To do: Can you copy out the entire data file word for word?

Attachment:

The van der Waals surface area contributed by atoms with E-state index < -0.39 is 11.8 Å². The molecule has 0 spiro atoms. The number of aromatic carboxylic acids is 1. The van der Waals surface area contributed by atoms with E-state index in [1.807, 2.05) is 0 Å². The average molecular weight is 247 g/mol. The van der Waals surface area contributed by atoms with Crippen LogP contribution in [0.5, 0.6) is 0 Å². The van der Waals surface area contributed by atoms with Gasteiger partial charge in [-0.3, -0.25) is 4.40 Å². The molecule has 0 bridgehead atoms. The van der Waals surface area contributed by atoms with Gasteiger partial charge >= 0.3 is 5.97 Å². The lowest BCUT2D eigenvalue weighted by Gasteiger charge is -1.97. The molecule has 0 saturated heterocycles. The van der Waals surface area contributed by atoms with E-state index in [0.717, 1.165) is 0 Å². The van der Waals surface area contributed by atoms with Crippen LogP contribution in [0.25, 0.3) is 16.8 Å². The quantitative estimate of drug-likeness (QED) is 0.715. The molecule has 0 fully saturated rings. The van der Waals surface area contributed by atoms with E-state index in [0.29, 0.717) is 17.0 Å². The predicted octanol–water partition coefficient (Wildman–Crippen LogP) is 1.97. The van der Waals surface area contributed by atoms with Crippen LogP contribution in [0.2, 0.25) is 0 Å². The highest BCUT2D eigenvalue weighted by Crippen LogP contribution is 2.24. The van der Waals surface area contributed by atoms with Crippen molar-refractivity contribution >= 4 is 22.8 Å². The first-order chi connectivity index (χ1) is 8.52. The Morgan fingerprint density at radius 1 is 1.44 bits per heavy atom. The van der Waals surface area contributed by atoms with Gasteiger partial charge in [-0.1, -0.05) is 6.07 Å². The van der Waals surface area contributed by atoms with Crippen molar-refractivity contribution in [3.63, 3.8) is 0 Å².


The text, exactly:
The van der Waals surface area contributed by atoms with E-state index < -0.39 is 11.8 Å². The molecule has 0 spiro atoms. The number of aromatic carboxylic acids is 1. The van der Waals surface area contributed by atoms with E-state index in [1.807, 2.05) is 0 Å². The average molecular weight is 247 g/mol. The van der Waals surface area contributed by atoms with Crippen LogP contribution in [0.5, 0.6) is 0 Å². The van der Waals surface area contributed by atoms with Gasteiger partial charge in [-0.3, -0.25) is 4.40 Å². The molecule has 0 bridgehead atoms. The van der Waals surface area contributed by atoms with Gasteiger partial charge >= 0.3 is 5.97 Å². The lowest BCUT2D eigenvalue weighted by Gasteiger charge is -1.97. The molecule has 0 saturated heterocycles. The van der Waals surface area contributed by atoms with E-state index in [0.717, 1.165) is 0 Å². The van der Waals surface area contributed by atoms with Crippen LogP contribution in [0.25, 0.3) is 16.8 Å². The quantitative estimate of drug-likeness (QED) is 0.715. The molecule has 0 fully saturated rings. The van der Waals surface area contributed by atoms with E-state index in [0.29, 0.717) is 17.0 Å². The predicted octanol–water partition coefficient (Wildman–Crippen LogP) is 1.97. The van der Waals surface area contributed by atoms with Crippen LogP contribution in [0.2, 0.25) is 0 Å². The highest BCUT2D eigenvalue weighted by Crippen LogP contribution is 2.24. The van der Waals surface area contributed by atoms with Crippen molar-refractivity contribution >= 4 is 22.8 Å². The first-order chi connectivity index (χ1) is 8.52. The Morgan fingerprint density at radius 1 is 1.44 bits per heavy atom. The van der Waals surface area contributed by atoms with Gasteiger partial charge in [-0.1, -0.05) is 6.07 Å². The van der Waals surface area contributed by atoms with Crippen molar-refractivity contribution in [3.63, 3.8) is 0 Å².